The born again population maintains a combination of biblically accurate and indefensible beliefs. As seen in the accompanying table, most born again adults have biblically correct beliefs on a variety of matters – and are completely inaccurate on others.

In light of the previously-reported finding by ACFI that only 30% of born again adults have a biblical worldview, the hodge podge of beliefs is not unexpected. However, there was not a single biblical belief among the 17 examined in this report that was held by at least 90% of the born again respondents.

Almost nine out of ten (89%) had an orthodox view of the nature of God, while four out of five agreed that God is alive and active in peoples’ lives these days (82%), and that all people are sinners (79%), and that same-sex marriage is inappropriate (78%). Three-quarters of them (76%) also concurred that the Bible is the Word of God and has no errors.

About two out of every three born agains asserted that God created the universe, as described in the Book of Genesis (66%) and that the Bible is totally accurate in all the life principles it teaches (64%).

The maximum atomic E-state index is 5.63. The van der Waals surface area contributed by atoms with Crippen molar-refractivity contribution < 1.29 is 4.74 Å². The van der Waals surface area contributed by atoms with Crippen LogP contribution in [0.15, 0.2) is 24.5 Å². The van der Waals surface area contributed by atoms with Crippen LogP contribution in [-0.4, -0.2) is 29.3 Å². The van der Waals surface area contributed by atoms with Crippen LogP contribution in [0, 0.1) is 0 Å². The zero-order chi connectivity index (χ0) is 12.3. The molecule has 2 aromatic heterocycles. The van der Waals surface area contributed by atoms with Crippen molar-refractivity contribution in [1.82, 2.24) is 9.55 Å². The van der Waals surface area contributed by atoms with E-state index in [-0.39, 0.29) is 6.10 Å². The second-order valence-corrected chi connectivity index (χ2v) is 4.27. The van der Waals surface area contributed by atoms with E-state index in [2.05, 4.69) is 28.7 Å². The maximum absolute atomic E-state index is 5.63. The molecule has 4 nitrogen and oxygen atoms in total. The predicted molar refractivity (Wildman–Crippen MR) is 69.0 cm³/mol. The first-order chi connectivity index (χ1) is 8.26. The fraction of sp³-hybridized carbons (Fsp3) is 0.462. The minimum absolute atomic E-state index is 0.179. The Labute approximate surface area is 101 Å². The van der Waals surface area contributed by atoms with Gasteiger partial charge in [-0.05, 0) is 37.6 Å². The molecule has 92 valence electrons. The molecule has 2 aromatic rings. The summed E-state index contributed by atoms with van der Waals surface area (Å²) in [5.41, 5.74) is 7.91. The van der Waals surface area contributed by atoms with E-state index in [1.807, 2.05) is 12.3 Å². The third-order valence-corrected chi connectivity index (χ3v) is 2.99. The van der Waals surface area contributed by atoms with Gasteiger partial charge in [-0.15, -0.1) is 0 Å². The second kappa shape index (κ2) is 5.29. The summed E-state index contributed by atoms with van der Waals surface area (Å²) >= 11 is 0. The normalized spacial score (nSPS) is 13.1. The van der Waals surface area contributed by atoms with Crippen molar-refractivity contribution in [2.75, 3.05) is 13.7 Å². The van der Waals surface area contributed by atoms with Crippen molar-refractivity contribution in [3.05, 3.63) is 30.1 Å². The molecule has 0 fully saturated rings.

After that it gets a bit murky.

Less than six out of ten (58%) believe that Satan exists. Only half believes that Jesus Christ lived a sinless life (52%) or that absolute moral truth exists and is found in the scriptures (47%). Most born again Christians believe that divorce is morally acceptable, that the Holy Spirit is a symbol but does not actually exist, and that success is best defined by activities others than obedience and commitment to God.

Ironically, the truth about eternal salvation appears to be a mystery to most born again adults. Even though they are considered to be born again because they say they have confessed their sins and accepted Christ, rather than tried to earn their salvation by being good or through doing good deeds, only 37% argue that it is impossible to earn one’s way into Heaven. Further, sharing the good news with non-believers is not on the radar of most born again people: only one-third of them (34%) believe they have a responsibility to share their faith in Christ with non-believers. Maybe that relates to the fact that they also dispute the biblical teaching that people are not basically good due to our sin nature. In contrast, 75% of born agains claim that all people are basically good.